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Rethinking maternal sensitivity: mothers' comments on infants' mental processes predict security of attachment at 12 months.
Maternal sensitivity and Appropriate mind-related comments were independent predictors of attachment security at 12 months, respectively accounting for 6.5% and 12.7% of its variance.
Maternal mind-mindedness and attachment security as predictors of theory of mind understanding.
Findings represent the earliest known social predictor of individual differences in ToM and show that mothers' use of appropriate mental state comments independently predicted overall ToM performance.
Pathways to understanding mind: construct validity and predictive validity of maternal mind-mindedness.
The construct validity of maternal mind-mindedness (MM) was investigated in the context of its relations with children's later understanding of mind. MM measures were obtained from infant-mother (N =
Security of Attachment as a Predictor of Symbolic and Mentalising Abilities: A Longitudinal Study
The development of symbolic and mentalising abilities was examined in 33 children whose security of attachment had been assessed in infancy. It was found that securely attached children: (i) were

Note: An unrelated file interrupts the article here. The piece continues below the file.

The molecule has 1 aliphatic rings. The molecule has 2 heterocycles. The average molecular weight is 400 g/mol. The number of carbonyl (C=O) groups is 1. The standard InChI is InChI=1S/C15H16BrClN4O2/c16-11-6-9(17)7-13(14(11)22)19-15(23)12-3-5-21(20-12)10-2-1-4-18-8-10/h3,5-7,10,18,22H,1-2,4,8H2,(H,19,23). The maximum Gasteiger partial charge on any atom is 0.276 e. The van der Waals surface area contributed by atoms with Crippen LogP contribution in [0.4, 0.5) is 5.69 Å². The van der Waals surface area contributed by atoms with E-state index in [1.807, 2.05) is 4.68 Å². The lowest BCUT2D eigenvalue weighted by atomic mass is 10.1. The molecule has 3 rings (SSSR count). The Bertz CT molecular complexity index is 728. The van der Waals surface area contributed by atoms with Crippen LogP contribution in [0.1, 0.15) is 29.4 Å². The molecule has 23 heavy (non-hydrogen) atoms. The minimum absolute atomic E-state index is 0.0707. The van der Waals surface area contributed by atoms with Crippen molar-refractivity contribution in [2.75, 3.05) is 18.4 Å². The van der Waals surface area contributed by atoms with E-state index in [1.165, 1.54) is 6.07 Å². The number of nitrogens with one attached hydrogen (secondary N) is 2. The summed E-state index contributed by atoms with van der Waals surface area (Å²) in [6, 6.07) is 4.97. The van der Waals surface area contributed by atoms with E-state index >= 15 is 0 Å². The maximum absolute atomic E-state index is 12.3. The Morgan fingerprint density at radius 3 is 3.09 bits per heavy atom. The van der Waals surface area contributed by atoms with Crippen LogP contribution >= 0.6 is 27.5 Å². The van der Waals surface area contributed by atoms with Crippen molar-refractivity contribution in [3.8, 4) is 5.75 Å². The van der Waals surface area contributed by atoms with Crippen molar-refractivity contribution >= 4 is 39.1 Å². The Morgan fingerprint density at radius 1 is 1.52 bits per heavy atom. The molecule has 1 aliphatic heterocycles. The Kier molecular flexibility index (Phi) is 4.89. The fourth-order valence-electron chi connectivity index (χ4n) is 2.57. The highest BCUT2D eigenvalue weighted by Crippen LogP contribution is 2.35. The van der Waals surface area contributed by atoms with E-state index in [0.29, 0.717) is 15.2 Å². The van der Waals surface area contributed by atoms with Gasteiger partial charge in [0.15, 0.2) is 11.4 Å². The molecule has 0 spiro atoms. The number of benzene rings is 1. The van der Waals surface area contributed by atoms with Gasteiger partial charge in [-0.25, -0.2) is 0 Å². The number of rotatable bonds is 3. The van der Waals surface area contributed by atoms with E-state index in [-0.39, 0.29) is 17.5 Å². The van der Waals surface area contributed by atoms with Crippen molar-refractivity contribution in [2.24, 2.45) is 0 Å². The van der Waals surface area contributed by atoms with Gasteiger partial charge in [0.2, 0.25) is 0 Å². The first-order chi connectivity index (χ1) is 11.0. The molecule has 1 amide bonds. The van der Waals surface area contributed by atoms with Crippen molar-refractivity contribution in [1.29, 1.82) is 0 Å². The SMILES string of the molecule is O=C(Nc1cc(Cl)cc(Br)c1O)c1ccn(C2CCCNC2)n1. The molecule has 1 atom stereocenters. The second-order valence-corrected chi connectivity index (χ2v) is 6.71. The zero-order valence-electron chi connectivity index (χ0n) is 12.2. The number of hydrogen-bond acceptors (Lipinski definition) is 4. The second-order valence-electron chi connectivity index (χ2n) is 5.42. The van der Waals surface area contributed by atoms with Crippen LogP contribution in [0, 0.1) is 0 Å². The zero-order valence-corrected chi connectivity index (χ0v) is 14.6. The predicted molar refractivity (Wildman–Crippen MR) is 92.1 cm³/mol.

Mind-Mindedness as a Multidimensional Construct: Appropriate and Nonattuned Mind-Related Comments Independently Predict Infant-Mother Attachment in a Socially Diverse Sample.
Findings highlight how appropriate and non-attuned mind-related comments make independent contributions to attachment and suggest that mind-mindedness is best characterized as a multidimensional construct.
Auditory hallucinations in schizophrenia and nonschizophrenia populations: a review and integrated model of cognitive mechanisms.
It is suggested that AHs arise from an interaction between abnormal neural activation patterns that produce salient auditory signals and top-down mechanisms that include signal detection errors, executive and inhibition deficits, a tapestry of expectations and memories, and state characteristics that influence how these experiences are interpreted.
Inner Speech: Development, Cognitive Functions, Phenomenology, and Neurobiology
A multicomponent model of the phenomenon informed by developmental, cognitive, and psycholinguistic considerations is presented, which appears to perform significant functions in human cognition, which in some cases reflect its developmental origins and its sharing of resources with other cognitive processes.